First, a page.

Cult of personality
An Ankara court accepted the demand submitted by 543 delegates from the Nationalist Movement Party (MHP) for an extraordinary party congress meeting. The MHP administration will challenge this decision at the Supreme Court of Appeals.
The important aspect in this matter, I think, is why a political party is unable to solve its problem through internal party democratic mechanisms without going to court.
Another issue which is similar in essence is the presidency of the Central Bank. Who will replace Central Bank President Erdem Başçı? What is important in this matter is whether the new name to be selected will protect the Central Bank’s independence like the former presidents and Başçı, or if the name will be in harmony with the political will.
The main issue is to what extent the political power governing the country and the leader in the party would abide by the rules.
In the statute of the ruling Justice and Development Party (AK Party) there is a rule that says primaries should be prioritized while selecting candidates but it was never practiced. In the MHP, when 543 delegates demand an extraordinary congress, the party administration does not respect this; the issue is taken to court.
The Peoples’ Democratic Party (HDP) is totalitarian anyway.
The only party which holds primaries is the Republican People’s Party (CHP), but they have other issues.
When the Central Bank acts independently, it is accused of “being treacherous and under tutelage,” an example of the dominating political power. The Constitutional Court is also either praised or dragged through the mud depending on the political usefulness of their decisions.
Prof. Ali Mezghani reminded of French King Louis XIV’s words, “I am the state,” and explained about cult of leaders or presidents in the Arab world. “Since the leader is not restricted by law, his acts are outside the scope of any legal enforcement and protected against any kind of political sanction. The head of state makes others obey him but he does not obey anything. People are grateful to the leader; they are loyal and should remain so…”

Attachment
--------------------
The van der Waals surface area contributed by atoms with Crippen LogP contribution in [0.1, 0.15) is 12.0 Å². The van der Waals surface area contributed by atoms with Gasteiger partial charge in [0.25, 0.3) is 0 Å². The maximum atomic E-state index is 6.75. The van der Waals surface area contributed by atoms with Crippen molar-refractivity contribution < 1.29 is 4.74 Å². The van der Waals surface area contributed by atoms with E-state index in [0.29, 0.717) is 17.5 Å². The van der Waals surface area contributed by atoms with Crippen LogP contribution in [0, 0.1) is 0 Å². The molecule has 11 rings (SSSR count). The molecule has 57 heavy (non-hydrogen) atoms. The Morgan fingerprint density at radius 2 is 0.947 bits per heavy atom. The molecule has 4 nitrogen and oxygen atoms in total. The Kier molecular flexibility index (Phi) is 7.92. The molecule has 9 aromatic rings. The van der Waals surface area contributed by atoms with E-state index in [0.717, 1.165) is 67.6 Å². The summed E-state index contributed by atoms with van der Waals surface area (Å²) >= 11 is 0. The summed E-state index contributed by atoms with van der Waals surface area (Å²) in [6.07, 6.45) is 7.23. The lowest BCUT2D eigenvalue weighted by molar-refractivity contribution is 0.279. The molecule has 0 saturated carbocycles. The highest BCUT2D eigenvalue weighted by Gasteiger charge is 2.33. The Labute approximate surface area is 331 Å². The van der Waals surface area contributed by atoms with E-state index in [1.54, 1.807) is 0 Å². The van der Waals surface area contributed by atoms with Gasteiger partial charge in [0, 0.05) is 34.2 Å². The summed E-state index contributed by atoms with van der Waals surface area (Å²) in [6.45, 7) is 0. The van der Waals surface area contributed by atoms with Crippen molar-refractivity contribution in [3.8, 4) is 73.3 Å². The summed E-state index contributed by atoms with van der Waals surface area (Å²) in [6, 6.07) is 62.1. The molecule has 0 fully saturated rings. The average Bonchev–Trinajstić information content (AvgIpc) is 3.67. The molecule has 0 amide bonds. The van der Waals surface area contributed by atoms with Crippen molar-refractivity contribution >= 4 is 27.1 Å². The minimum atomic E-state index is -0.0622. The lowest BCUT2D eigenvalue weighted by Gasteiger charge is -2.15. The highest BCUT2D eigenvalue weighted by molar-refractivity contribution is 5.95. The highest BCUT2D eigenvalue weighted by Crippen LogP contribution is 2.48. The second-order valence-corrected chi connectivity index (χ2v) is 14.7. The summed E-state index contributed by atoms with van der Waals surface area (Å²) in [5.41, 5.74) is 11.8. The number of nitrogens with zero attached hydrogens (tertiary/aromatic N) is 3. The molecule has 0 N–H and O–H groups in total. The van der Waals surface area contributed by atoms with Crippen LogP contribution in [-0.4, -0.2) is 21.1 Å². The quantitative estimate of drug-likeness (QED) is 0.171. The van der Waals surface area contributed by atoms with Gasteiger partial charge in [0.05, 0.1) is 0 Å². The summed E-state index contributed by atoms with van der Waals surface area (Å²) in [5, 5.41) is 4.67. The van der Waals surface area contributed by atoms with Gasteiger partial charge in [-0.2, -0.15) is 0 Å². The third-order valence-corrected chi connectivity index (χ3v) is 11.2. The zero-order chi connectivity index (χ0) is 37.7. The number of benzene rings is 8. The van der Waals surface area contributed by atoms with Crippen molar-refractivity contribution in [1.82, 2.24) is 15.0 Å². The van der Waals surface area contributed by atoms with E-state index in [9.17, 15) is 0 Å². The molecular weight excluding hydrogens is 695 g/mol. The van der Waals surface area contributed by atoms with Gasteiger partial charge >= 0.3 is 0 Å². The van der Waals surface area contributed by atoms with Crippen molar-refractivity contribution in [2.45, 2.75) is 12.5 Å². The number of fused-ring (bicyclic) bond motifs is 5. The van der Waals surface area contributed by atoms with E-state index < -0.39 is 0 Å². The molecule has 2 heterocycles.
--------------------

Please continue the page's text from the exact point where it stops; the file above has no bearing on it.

Here, the question is the non-institutionalized structures of society and state. For this reason loyalty and obedience are not for institutions and rules but for persons. You may dedicate your life to the leader of your party but if you anger him, then you become a traitor overnight.
This problem does not stem from Islam; it comes from the level of development. It was like this in the history of Europe too. In China under Mao Zedong, there were no rules or institutions but the caprices of “President Mao.”
Egyptian economy historian Charles Issawi has also stated that in terms of institutionalization, Turkey is ahead of Middle Eastern societies.
However, we are behind developed societies. The prerequisite of being a developed society is reaching a level where rules are respected and the merit system works, instead of a cult of personality with patriotic features.
Leaders are also important in developed societies; however, they inspire society without disrupting the domestic democracy in political parties and the rules and institutions in the state administration.
Even in the order of traffic, how much difference is there between societies with developed and less developed cultures of “institutions and rules” who use the same roads and drive the same cars?